Typically, employers of these engineers require applicants to have at least a bachelor's degree in engineering and a few years of experience in the field. Familiarity with computer-aided design (CAD) is also sometimes expected. Here are some job postings that were available in April and May of 2012:

  • A company in Michigan was looking for a project engineer to work in engine design. The qualified applicant would have a relevant bachelor's degree, power train experience and five years of work experience in an area of expertise.
  • In Michigan, the technical center of a major car manufacturer was looking for an engineer who would develop and calibrate engine management systems. You would need to have either a bachelor's or master's degree in mechanical or electrical engineering and a valid driver's license.
  • An automotive parts manufacturer in Detroit, MI, was hiring an engine cooling project engineer to help design and release climate control systems, engine cooling modules and exhaust systems. At least a bachelor's degree in mechanical engineering with three years of experience was required, but the employer preferred a candidate with a master's degree in engineering or a Master of Business Administration (MBA) supported by a bachelor's degree in engineering.
  • A heavy engineering company in Illinois was hiring an engine installation and cooling system engineer to analyze, test and design air intake, exhaust, emissions and cooling systems. At least two years of experience was required for this position, as well as a bachelor's degree in mechanical, agricultural or aerospace engineering. Experience with computer design tools was also required.

How to Beat the Competition

To stand out as an engine cooling engineer, you could consider earning a master's degree in a subject like mechanical, electrical or industrial engineering, which could be preferred by employers. Additionally, if you're interested in project management positions as an engineer, some employers could prefer the completion of an MBA program for the business and leadership skills it offers.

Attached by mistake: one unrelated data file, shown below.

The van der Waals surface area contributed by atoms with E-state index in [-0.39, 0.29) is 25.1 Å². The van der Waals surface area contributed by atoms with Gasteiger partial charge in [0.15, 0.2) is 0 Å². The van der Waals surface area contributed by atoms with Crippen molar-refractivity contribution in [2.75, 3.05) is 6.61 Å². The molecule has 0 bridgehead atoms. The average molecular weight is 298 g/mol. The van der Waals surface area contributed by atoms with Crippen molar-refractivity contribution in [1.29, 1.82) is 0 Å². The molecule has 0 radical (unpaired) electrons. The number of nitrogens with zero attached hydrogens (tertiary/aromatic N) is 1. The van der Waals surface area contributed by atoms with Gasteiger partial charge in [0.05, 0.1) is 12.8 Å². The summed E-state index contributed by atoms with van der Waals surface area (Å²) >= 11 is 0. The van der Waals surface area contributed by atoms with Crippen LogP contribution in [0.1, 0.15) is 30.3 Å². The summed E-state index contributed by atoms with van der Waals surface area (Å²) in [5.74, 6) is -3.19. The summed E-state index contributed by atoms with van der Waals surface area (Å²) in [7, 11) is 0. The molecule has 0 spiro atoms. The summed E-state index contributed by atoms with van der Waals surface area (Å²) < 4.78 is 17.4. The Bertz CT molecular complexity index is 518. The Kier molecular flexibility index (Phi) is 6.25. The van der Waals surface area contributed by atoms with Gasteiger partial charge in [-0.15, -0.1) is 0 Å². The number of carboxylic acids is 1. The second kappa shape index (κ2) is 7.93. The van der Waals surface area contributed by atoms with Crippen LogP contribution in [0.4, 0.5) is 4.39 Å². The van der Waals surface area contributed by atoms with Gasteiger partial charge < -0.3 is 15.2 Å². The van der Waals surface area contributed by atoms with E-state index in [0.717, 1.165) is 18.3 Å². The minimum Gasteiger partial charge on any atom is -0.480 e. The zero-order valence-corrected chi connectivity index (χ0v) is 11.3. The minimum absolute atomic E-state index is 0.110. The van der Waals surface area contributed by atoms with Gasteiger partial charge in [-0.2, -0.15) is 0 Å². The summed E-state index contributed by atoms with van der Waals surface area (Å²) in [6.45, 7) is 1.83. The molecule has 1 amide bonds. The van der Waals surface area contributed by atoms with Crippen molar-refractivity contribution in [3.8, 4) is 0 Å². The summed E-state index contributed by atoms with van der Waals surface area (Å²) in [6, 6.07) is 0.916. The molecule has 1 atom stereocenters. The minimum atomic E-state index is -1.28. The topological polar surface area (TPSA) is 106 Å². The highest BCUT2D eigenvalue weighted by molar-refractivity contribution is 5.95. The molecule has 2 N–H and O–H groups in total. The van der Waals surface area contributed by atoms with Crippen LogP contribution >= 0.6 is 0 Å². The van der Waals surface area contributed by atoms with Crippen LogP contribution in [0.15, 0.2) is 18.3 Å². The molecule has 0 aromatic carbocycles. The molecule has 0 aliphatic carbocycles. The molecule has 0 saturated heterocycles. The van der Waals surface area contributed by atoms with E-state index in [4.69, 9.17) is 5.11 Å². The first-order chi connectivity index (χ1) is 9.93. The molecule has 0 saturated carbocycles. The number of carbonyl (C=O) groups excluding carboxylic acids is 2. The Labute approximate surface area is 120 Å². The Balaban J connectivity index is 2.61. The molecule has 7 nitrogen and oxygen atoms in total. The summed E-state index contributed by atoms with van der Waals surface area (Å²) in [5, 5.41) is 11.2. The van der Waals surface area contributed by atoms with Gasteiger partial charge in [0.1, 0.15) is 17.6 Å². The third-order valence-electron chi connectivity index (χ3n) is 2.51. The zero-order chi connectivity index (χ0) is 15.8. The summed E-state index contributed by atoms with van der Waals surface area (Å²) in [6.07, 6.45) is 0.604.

You could also consider earning state licensure in order to become a professional engineer (PE). This licensure is required in all states for engineers who want to offer their services directly to the public. You must graduate from a program approved by ABET, Inc. (formerly the Accreditation Board for Engineering and Technology) and pass an exam to get it. In addition to licensure, you might consider earning certification through an organization like the American Society for Mechanical Engineers. Such a certification could help you demonstrate your competency in the field to potential employers.

Alternative Careers

Mechanical Engineering Technicians

If you're interested in working in an engineering field but you aren't interested in completing a great deal of school, you might be interested in becoming a mechanical engineering technician. These professionals work alongside engineers to design, develop and test a wide variety of products and equipment. They typically only need to earn an associate degree in mechanical engineering technology, though bachelor's degrees are available. In 2011, the BLS reported that they earned a median annual salary of about $51,000, and from 2010-2020, they were expected to see a four percent increase in employment.

Materials Engineers

If you want to work as an engineer but you aren't interested in engine cooling, you might consider becoming a materials engineer. These professionals work with substances like plastic, ceramics and metal to help make a wide variety of products, such as aircraft, automobiles and computers. From 2010-2020 they were expected to see a nine percent increase in employment, according to the BLS, and in 2011 they earned a median annual salary of about $85,000. At least a bachelor's degree in engineering is required to find a job in this field, and you could earn a bachelor's degree in materials engineering.